Famous for its Grand Slam breakfast, Denny’s began producing a branded baseball card set with Upper Deck in 1991. That set featured a full bleed holographic image on the front and narrative statistical information on the reverse, along with—cleverly—the player’s career grand slam tally. One card was issued for each of the 26 Major League teams at the time. Denny’s followed a similar format in 1992 and 1993, the latter set growing to 28 cards with the addition of players from the Rockies and Marlins. These cards were given to patrons who ordered a Grand Slam breakfast.

In 1994, Denny’s and Upper Deck changed the format a bit and for the first time, the set included pitchers. The player’s grand slam tally was discontinued, perhaps because none of Jim Abbott, Kevin Appier and Cal Eldred had never hit a home run, let alone a grand slam. This year, the issue also included a special Reggie Jackson card that was reportedly distributed one to a location and was to be given away as a prize. This remains the rarest of any Denny’s issue.

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The 1995 Denny’s set was the last for Upper Deck, the restaurant chain having partnered with Pinnacle for 1996. While the 1991-95 Upper Deck holographic issues simply added some shimmer and dimension to the card fronts, the 1996 set really brought home the bacon. Touted as “Full Motion Holograms,” these cards—when pivoted at just the right angle—actually depicted fluid action of a batter’s swing or pitcher’s windup. This issue also added a randomly inserted ten-card Grand Slam subset, with a parallel ten-card Grand Slam Artist’s Proof subset. The holographic image on the Grand Slam subset card was just a generic Grand Slam breakfast advertisement, ironically making the chase cards much less desirable than those in the base set.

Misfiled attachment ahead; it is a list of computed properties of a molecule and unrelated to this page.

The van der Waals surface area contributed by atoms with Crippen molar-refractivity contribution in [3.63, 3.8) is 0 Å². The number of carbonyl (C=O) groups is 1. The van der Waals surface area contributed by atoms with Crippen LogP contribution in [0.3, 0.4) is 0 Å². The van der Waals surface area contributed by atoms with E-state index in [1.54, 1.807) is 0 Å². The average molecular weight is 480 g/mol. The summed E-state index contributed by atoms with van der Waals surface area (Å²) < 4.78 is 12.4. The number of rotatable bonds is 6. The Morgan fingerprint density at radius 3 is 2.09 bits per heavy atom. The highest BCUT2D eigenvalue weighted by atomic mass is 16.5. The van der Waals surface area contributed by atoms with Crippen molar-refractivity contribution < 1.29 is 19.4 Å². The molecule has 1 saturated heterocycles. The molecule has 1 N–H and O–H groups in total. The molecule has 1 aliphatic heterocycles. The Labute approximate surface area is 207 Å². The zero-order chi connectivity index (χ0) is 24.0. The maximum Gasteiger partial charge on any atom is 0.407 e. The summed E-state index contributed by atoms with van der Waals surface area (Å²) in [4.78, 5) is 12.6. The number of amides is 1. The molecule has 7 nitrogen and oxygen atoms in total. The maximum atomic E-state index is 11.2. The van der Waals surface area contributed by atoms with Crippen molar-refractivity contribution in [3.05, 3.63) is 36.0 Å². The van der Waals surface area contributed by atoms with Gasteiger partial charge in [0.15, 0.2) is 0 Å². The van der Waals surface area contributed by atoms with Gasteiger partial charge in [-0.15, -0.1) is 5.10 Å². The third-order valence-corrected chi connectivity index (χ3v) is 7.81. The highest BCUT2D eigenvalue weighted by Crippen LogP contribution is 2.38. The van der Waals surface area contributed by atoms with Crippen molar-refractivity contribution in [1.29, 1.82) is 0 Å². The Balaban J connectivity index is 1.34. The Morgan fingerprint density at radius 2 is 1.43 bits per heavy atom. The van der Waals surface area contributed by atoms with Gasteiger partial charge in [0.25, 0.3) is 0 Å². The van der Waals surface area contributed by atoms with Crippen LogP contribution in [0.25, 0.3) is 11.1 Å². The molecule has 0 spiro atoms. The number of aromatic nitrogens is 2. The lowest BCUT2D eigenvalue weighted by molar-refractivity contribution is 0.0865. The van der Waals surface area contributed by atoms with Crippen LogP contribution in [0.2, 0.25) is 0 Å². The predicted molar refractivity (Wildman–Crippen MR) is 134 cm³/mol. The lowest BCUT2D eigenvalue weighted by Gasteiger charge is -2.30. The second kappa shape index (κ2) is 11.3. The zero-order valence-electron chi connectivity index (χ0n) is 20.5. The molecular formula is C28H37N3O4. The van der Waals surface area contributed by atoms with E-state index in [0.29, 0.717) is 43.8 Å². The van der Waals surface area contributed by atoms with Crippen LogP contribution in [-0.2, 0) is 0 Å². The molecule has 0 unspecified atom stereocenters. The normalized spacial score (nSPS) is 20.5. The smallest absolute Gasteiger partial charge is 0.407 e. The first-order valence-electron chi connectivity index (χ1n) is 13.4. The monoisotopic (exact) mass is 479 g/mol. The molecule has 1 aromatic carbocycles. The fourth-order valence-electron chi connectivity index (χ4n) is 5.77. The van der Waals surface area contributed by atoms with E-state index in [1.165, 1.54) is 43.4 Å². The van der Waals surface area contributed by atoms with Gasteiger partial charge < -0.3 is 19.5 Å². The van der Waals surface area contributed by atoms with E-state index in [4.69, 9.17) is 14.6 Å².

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Then, in 1997, the 24-hour diner chain turned the collecting world on its collective head. Not unlike the resplendent union of eggs and toast, a concept was hatched in which a single regulation-sized baseball card would include both lenticular and holographic elements. This intrepid design produced the most technologically ambitious baseball card ever—with roughly 71%* of the card’s real estate covered by special effects. The front of the card was oriented horizontally and featured crisp effects in front of or behind each subject. The back of the card contained biographical and career highlight information, along with a large holographic image of the player’s face. These cards were wrapped individually and were available for 59 cents to anyone who purchased an entrée and non-alcoholic beverage.

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The set was comprised of 29 cards, one for each of the 28 Major League teams of the day, along with a special Jackie Robinson card in honor of 1997 having been the 50th anniversary of his having broken baseball’s color barrier. The Robinson card was based on Ernie Sisto’s depicting Robinson being tagged out at plate by the Pirates’ Clyde McCullough at Ebbets Field on May 2, 1951.

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Oddly, Denny’s also produced a separately distributed card of Larry Doby, numbered “1 of 1.”** The Doby card was given out at the All-Star Game Fan Fest and National Sports Collectors Convention, both of which were held in Cleveland that year. [Additionally, there is anecdotal evidence that the Doby card was also available at Cleveland-area Denny’s locations, but this has not necessarily been substantiated.] As you may know, Doby broke the color barrier in the AL, playing his initial game for the Indians on July 5, 1947.

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The 1997 Denny’s cards are fun to handle not only because of the movement and special effects on both sides, but also because a good number include other identifiable individuals. For example, John Jaha appears to be holding Wade Boggs on at first. The Sammy Sosa card has Jose Hernandez positioned oddly as Sosa appears to be mid home run trot. It appears that Jeff Bagwell is depicted on Tim Salmon’s card, Hal Morris appears on Derek Jeter’s card, Kirt Manwaring is seen on Andruw Jones’s card, and Jim Thome makes a baserunning appearance on Bagwell’s card, the only dual Hall of Famer entry in the lot.